Environment

Environmental organizations ask EU to stop waste burning in coal power plants in Bulgaria

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Published

March 3, 2020

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Published:

March 3, 2020

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Environmental lawyers at ClientEarth, Greenpeace Bulgaria and Za Zemiata are bringing a legal complaint to the European Commission to compel EU authorities to investigate and order the alleged illegal waste incineration in Bulgaria to stop.

Three organizations have taken action after the Bulgarian government secretly allowed three aging coal power plants to burn unclassified waste, flouting EU and national law, ClientEarth said in a press release.

In 2018 and 2019, the Ministry of Environment gave permission to Brikel, Republika Pernik and Bobov Dol to burn waste

In 2018 and 2019, the Bulgarian Ministry of Environment gave permission to three coal plants – Brikel, Republika Pernik and Bobov Dol – to burn large quantities of unknown waste.

The lawyers argue that the government has breached national and EU law

Bobov Dol and Brikel were allowed to burn 500,000 tonnes of waste over a six-month period, an astounding 10,000 times more than is allowed without an appropriate permit update under the Industrial Emissions Directive.

The lawyers argue that by skipping formal permitting procedures and leaving the public in the dark about the risks, the government has breached national and EU law.

Bulgarian prosecutors ordered a review of unregulated waste incineration in four coal plants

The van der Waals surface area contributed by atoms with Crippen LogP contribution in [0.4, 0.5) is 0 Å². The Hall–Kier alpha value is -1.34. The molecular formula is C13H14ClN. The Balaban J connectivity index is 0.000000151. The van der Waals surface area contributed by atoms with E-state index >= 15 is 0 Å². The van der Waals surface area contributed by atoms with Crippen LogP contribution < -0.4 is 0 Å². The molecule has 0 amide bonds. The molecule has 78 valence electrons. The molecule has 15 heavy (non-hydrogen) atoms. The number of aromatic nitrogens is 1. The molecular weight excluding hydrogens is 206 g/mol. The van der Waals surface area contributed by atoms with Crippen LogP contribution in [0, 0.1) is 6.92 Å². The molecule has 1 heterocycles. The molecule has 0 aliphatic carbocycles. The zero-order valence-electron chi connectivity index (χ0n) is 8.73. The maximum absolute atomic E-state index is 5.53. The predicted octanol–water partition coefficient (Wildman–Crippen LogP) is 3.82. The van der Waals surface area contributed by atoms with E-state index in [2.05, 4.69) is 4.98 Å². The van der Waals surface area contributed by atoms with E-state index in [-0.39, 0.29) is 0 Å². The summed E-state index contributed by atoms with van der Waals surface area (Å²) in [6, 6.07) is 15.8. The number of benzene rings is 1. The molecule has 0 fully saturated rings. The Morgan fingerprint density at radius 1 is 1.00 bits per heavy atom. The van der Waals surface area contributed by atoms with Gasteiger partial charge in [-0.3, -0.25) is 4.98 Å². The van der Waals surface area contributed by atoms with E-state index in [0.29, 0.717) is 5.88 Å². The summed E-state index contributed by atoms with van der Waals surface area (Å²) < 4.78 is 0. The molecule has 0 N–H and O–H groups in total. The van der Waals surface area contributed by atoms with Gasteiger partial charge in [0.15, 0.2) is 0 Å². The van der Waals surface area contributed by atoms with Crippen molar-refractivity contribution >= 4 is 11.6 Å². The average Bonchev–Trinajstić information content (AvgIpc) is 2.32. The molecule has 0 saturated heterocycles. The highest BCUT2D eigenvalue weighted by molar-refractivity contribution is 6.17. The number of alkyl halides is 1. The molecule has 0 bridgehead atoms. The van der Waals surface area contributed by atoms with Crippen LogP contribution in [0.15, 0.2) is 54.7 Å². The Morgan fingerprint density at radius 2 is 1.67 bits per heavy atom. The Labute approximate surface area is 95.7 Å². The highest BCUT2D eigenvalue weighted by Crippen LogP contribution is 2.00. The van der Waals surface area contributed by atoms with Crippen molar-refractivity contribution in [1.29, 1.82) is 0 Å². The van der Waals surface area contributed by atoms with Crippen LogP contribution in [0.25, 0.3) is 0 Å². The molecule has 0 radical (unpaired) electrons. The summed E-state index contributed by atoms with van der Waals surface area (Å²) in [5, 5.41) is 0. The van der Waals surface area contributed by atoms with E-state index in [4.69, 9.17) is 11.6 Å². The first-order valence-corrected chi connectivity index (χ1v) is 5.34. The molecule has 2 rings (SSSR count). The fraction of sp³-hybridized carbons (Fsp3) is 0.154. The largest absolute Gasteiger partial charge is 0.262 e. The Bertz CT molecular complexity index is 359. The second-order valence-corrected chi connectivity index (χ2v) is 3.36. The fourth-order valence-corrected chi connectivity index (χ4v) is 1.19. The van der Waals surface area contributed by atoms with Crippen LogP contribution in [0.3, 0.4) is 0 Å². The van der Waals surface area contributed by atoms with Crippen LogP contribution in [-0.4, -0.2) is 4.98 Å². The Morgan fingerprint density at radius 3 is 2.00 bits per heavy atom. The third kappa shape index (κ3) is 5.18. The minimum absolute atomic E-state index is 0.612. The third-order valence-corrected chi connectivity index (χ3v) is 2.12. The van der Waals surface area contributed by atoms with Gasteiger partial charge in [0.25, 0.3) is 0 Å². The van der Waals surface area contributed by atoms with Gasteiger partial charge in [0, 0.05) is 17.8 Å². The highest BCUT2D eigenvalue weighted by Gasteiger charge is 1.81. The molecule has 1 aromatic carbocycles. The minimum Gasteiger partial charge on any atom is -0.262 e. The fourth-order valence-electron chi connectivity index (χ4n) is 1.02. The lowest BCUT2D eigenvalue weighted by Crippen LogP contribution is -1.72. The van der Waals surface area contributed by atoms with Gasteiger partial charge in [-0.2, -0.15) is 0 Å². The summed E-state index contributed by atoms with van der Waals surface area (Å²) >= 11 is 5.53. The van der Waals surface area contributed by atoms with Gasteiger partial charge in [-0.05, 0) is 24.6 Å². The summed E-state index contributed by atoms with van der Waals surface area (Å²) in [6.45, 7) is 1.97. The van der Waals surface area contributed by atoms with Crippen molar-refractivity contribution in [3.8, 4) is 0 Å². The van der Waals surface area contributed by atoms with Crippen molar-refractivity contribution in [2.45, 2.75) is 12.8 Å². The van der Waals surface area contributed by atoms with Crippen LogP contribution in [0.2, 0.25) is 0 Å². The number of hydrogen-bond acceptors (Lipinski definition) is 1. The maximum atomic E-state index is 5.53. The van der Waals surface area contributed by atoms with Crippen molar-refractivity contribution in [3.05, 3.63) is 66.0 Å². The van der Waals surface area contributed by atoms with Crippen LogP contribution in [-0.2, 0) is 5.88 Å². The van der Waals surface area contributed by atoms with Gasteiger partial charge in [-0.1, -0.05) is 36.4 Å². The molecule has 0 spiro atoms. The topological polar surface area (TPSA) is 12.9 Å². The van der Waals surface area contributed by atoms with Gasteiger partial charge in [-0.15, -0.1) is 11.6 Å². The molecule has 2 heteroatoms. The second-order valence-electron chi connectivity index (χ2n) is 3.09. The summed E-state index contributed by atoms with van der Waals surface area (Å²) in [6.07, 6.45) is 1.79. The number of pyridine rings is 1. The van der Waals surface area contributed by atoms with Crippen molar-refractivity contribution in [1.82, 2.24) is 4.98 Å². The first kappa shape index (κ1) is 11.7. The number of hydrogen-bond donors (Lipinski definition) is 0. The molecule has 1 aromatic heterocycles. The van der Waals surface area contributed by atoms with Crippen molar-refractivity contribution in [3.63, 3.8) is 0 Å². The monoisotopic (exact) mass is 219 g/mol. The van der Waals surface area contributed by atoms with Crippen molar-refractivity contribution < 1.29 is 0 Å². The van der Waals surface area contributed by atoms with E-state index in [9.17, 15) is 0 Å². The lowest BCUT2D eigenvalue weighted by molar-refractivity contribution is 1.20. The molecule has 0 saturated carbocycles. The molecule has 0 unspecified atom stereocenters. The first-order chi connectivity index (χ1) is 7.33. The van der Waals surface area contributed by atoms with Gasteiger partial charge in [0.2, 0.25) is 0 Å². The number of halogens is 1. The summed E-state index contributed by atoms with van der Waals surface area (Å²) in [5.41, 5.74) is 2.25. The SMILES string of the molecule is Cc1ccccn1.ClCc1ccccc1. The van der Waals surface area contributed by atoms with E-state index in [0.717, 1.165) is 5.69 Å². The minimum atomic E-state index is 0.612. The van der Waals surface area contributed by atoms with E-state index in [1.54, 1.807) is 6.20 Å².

The news comes as Bulgarian prosecutors ordered a review of unregulated waste incineration in four notorious coal plants: Bobov Dol, Brikel, Republika Pernik, and Sliven, regarding the storage and incineration of hazardous waste without the relevant permits.

According to ClientEarth, emissions from waste incineration can include heavy metals, dioxins and furans, all hazardous substances which may be present in the waste gases, water or ash.

A dangerous way to artificially lengthen the life of a dying coal fleet

ClientEarth lawyer Dominique Doyle said burning waste without appropriate filters is a major hazard for those living around the plants.

As well as for cutting costs, it is also a creative way to dodge new strict pollution laws for burning coal, the organization adds.

If coal plants also burn waste, they can avoid installing expensive pollution abatement equipment and operators now claim they are entitled to reduce the amount they have to pay for CO2 allowances, it asserted.

“Burning waste is a dangerous way to artificially lengthen the life of a dying coal fleet,” said Meglena Antonova, campaigner for Greenpeace Bulgaria.

Energy Minister Temenuzhka Petkova recently said Bulgaria would continue to use its coal power plants in the following decade and further on, according to the national plan with a 2050 horizon.

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